As a social worker, Truong Thi Hong Tam has rescued hundreds of young girls from prostitution, helped countless streetwalkers to amend their lives and offered shelter to street-children who have contracted HIV. An ex-drug addict and prostitute herself, Tam has just published her first book entitled Tam Sida – Vuot Len Cai Chet (Tam AIDS – Overcoming Death), an auto-iographical best-seller about her gloomy past.
Inner Sanctum: As an ex-drug user and ex-prostitute, how did you turn your life around in order to become an HIV campaigner?
When I was 36, I met two HIV/AIDS campaigners, Le Ngoc Thanh and Tran Cong Binh. At that time I was unable to find customers, I was deep in debt and suffering from constant raids by the police. Feeling angry and disappointed, I drove Thanh and Binh away, refusing their help. However, they kept visiting me, patiently listening to my story and eventually they invited me to work with them. At first, I accepted just for fun. Unexpectedly, the more I have worked as a campaigner, the more I realised how meaningful my work was.
At first I participated in campaigning against HIV/AIDS to try and help street girls and children. I felt very happy about helping so many people. Eventually I became a professional campaigner myself, and a consultant against HIV/AIDS, helping street children to get rid of addiction and managing the "House of Hope" where many children having HIV are being taken care of.
My life has changed thanks to the help from society.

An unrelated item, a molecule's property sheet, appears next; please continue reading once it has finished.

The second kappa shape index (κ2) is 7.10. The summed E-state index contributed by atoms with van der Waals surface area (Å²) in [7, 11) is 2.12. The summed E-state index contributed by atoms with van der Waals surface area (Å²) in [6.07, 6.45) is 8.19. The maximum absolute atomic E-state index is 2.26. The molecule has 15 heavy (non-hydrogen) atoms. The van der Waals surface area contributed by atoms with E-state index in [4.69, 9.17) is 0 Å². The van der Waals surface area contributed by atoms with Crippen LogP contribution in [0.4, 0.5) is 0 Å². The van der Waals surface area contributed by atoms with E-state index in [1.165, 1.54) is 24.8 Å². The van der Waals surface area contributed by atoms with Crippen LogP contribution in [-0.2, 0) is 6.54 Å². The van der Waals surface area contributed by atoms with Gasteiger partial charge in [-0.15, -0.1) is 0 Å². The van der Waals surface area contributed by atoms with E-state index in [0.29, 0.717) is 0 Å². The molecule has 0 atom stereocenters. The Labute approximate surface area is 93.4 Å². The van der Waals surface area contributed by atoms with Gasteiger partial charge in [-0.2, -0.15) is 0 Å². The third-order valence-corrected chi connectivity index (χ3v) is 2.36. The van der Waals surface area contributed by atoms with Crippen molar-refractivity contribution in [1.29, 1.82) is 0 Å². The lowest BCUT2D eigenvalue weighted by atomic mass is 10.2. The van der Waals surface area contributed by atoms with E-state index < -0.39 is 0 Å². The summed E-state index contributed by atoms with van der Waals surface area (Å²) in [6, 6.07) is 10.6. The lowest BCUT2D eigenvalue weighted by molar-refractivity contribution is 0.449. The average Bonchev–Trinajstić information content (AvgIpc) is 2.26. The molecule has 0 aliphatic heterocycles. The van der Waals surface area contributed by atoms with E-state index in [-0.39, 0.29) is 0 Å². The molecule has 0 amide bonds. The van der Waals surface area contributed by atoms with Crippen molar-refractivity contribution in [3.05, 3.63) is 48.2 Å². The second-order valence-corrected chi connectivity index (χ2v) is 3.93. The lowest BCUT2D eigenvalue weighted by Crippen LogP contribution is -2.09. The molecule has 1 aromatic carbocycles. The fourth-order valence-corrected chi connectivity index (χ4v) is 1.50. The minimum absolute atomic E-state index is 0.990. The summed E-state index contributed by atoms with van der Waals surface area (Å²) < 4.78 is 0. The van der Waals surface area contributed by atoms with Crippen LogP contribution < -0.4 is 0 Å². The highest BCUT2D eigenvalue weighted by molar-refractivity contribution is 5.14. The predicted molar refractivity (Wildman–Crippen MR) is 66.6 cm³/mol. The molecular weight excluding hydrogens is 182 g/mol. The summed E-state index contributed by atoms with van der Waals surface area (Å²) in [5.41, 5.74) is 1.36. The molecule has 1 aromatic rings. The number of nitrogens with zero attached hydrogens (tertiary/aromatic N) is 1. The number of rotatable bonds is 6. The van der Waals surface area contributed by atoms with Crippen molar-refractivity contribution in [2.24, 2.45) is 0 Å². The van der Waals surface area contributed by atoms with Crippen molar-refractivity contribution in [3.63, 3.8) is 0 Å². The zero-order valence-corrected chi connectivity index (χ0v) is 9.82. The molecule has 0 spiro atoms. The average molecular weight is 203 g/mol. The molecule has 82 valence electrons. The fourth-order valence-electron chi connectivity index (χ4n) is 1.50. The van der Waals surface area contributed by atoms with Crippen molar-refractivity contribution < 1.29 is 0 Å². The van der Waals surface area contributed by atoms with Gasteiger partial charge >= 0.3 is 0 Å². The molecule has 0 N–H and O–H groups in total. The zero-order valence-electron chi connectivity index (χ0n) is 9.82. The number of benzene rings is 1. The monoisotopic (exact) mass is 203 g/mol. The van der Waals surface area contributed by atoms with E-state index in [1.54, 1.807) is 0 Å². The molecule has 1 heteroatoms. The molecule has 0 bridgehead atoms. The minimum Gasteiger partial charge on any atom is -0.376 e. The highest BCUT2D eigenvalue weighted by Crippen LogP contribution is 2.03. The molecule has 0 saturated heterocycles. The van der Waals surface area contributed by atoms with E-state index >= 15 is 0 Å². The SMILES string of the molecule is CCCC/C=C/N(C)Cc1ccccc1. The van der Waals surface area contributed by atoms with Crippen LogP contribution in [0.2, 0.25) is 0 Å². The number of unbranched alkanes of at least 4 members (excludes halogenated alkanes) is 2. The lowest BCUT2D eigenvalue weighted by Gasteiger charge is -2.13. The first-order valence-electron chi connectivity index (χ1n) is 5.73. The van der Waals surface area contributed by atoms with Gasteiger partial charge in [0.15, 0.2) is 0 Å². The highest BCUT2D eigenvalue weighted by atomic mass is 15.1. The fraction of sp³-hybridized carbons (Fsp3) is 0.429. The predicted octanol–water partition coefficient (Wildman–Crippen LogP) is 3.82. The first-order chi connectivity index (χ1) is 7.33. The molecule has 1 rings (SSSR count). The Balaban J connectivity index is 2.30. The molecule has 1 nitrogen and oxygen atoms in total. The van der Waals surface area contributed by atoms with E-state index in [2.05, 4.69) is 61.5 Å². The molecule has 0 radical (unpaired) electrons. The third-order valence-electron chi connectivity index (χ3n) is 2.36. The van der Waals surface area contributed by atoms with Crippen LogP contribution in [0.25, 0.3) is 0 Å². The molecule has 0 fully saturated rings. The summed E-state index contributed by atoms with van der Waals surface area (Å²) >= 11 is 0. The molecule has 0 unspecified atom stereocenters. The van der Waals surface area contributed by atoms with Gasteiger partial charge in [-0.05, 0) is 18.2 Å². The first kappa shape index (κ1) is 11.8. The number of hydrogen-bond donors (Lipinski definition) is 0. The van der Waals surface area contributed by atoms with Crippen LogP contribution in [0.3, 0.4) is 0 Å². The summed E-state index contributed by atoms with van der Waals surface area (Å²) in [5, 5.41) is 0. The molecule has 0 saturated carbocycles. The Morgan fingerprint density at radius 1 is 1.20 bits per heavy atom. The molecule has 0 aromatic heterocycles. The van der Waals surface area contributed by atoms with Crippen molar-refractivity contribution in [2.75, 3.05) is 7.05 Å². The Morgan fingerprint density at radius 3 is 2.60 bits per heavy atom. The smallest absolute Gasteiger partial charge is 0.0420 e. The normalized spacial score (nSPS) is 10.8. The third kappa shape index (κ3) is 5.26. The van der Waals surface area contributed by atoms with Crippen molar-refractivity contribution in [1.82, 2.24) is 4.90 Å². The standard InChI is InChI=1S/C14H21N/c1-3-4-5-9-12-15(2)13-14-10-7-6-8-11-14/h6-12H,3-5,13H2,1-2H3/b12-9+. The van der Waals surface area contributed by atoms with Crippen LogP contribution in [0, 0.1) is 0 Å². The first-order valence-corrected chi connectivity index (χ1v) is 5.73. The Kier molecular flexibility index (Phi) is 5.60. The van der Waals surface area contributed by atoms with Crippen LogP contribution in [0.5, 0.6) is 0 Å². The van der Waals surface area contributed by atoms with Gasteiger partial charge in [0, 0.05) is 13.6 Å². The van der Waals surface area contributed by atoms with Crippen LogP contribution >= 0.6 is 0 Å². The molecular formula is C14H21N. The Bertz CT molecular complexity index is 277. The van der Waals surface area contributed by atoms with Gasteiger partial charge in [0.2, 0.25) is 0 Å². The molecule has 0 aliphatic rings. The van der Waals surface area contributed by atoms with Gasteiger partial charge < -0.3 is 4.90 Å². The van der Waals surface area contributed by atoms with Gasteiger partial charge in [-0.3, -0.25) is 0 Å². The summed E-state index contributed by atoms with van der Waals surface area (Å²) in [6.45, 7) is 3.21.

Inner Sanctum: You experienced a lot of tragedy during your youth, at a high cost. Have you found satisfaction and happiness in your present life?
I'm very satisfied with my present life, especially in the happiness I used to lack. In the old days when I was still a drug addict, I had no confidence in the police at all. However, at present, I have put all my trust in them, because they have been so kind to my family. They have always cared about and encouraged me spiritually. For example, even though I don't have an ID card, they still allow my family to stay in the area and act as guarantors for my children so that they can attend schools. I owe a debt of gratitude to policeman Lam Thanh Tam of Go Vap District, as well as the officials of the local people's committee, who have created favourable conditions for me to finish my work well. I enjoy what I am doing, and as long as I have health, I will continue my job.